The King family was counted at their Glencoe address during the 1930 census. He continued as a newspaper cartoonist. The date of their move to Kissimmee is not known. The 1935 Florida State Census listed King and his family; his occupation was retired cartoonist. Kissimmee, Gateway to the Kissimmee River Valley (2003) pointed out the real-life connection to one of King's cartoon characters.


Another of Kissimmee's favorite sons, Frank O. King, creator of the "Gasoline Alley" cartoon strip, lived between Kissimmee and St. Cloud for more than 20 years. King's Highway runs south from Neptune Road to the more than 230 acres that included the cartoonist's Folly Farm estate on the northeast shore of Lake Tohopekaliga.

The cartoon's banker, a Mr. Enray, was a caricature of one of King's neighbors, N. Ray Carroll, president of what then was the First National Bank of Kissimmee. Carroll—and Mr. Enray—gave out saving advice as well as loans….

…The comic strip banker guided the strip's main character, Skeezix Wallet, as he ran his fix-it shop, named Wallet and Bobble….


Life magazine, February 16, 1942, covered the growth of Skeezix from infancy to age 21. The 1945 Florida State Census counted King and his wife; his occupation was cartoonist. In 1949 the National Cartoonists Society awarded the Silver T-Square to King.

King retired from the Gasoline Alley Sunday strip in 1951, handing it to his assistant Bill Perry. The year 1959 was eventful for him: the San Diego Union, February 8, 1959 noted the passing of his wife, February 7, at their home in Winter Park, Florida; he was named cartoonist of the year by the National Cartoonists Society; and he retired from the Gasoline Alley daily, which was continued by his assistant Dick Moores.

A 1968 photo of him is here. King passed away June 24, 1969 at home in Winter Park, according to the Associated Press. He, his wife and an infant son (1912) were buried at the Oak Grove Cemetery in Tomah Wisconsin. Gasoline Alley original art is here.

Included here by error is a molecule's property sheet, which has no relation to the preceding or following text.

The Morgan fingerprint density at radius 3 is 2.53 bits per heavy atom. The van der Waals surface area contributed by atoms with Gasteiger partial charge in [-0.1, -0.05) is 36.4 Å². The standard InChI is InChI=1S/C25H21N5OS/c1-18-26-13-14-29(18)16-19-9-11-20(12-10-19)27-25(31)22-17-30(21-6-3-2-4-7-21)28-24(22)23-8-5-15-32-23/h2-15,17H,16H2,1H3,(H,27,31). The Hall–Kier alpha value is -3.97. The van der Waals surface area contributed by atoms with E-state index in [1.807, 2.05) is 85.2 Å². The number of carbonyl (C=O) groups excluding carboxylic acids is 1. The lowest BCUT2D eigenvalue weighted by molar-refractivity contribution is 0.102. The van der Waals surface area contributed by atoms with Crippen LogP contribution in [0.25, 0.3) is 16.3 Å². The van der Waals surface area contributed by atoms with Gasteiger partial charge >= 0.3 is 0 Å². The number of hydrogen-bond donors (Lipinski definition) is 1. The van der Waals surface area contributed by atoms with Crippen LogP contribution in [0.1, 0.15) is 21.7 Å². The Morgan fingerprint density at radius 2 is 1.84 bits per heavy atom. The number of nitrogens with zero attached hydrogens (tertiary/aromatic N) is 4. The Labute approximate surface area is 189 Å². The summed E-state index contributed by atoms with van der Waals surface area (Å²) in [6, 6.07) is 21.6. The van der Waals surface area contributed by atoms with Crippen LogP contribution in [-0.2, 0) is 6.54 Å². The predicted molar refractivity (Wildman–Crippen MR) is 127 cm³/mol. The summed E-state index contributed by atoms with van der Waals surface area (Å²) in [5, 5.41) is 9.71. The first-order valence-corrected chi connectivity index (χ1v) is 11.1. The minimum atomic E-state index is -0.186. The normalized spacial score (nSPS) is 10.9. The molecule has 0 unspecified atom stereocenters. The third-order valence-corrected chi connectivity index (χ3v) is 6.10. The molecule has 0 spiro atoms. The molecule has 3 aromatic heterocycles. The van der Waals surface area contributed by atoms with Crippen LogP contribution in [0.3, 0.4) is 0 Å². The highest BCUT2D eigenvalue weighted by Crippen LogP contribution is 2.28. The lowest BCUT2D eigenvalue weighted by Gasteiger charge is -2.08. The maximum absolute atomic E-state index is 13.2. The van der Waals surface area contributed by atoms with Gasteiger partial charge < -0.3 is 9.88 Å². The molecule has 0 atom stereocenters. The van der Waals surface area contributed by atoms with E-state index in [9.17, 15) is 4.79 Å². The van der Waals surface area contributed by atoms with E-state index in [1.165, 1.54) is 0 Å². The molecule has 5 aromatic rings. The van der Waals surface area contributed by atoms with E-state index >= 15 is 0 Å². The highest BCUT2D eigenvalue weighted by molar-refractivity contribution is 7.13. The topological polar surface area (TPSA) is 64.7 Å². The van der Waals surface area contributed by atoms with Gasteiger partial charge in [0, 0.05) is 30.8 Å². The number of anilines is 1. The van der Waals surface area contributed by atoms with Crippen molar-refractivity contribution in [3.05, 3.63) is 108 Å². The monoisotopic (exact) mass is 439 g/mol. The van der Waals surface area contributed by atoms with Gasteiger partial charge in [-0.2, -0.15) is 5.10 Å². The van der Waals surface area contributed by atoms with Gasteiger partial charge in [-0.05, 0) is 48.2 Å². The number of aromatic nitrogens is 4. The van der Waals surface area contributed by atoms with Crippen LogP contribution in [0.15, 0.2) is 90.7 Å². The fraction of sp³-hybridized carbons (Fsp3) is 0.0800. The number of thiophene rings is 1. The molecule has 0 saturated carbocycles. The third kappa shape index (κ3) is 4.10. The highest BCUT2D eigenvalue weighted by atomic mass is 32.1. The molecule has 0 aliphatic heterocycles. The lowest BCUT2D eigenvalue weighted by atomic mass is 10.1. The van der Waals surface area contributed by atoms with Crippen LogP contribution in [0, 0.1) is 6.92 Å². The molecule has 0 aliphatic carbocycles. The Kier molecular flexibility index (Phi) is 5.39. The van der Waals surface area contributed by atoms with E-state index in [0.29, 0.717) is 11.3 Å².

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Monday, April 30, 2012

 

Obscurity of the Day: Hi Hopper



We're still handling the fallout from last week's posting about Crazy Quilt, that great Chicago Tribune jam page feature. This week we're going to focus on the great Frank King, whose Hi Hopper was one of the integral pieces of that feature.

Hi Hopper debuted in the Chicago Tribune Sunday section as a standalone feature on February 1 1914, and after the Crazy Quilt page ended on June 7 1914, Hi Hopper went back to its previous format, ending December 27 1914. As you can see from the samples here, King quickly ran out of ideas for a frog character, and so the character became just a basic nebbish, whose species is immaterial.

Thanks to Cole Johnson for the scans!

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Sunday, April 29, 2012

 

Jim Ivey's Sunday Comics

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I greatly enjoy Jim Ivey's comics. Thanks to you both for sharing them. It's a bit of a stretch, but in the spirit of today's comic, "Jim Ivey" yields Jive M' Yi!, and comic strip gets us Comics Trip (or, in some cases -- present company excluded) Comics T' Rip.
 
I love Jim's Sunday Funnies and would miss the anagrams should Jim stop using them. Of course he could do strips based on puns...

But like writing using a pencil without lead, it would be pointless...

Or it could be that Jim has done enough anagrams and he's like the baker who stopped make donuts after he got tied of the hole thing...

Of course since Jim is a cartoonist we may never know the real reason why he quits doing them... the details are just too sketchy.

- Craig

PS - I can see Jim gritting his teeth with each pun.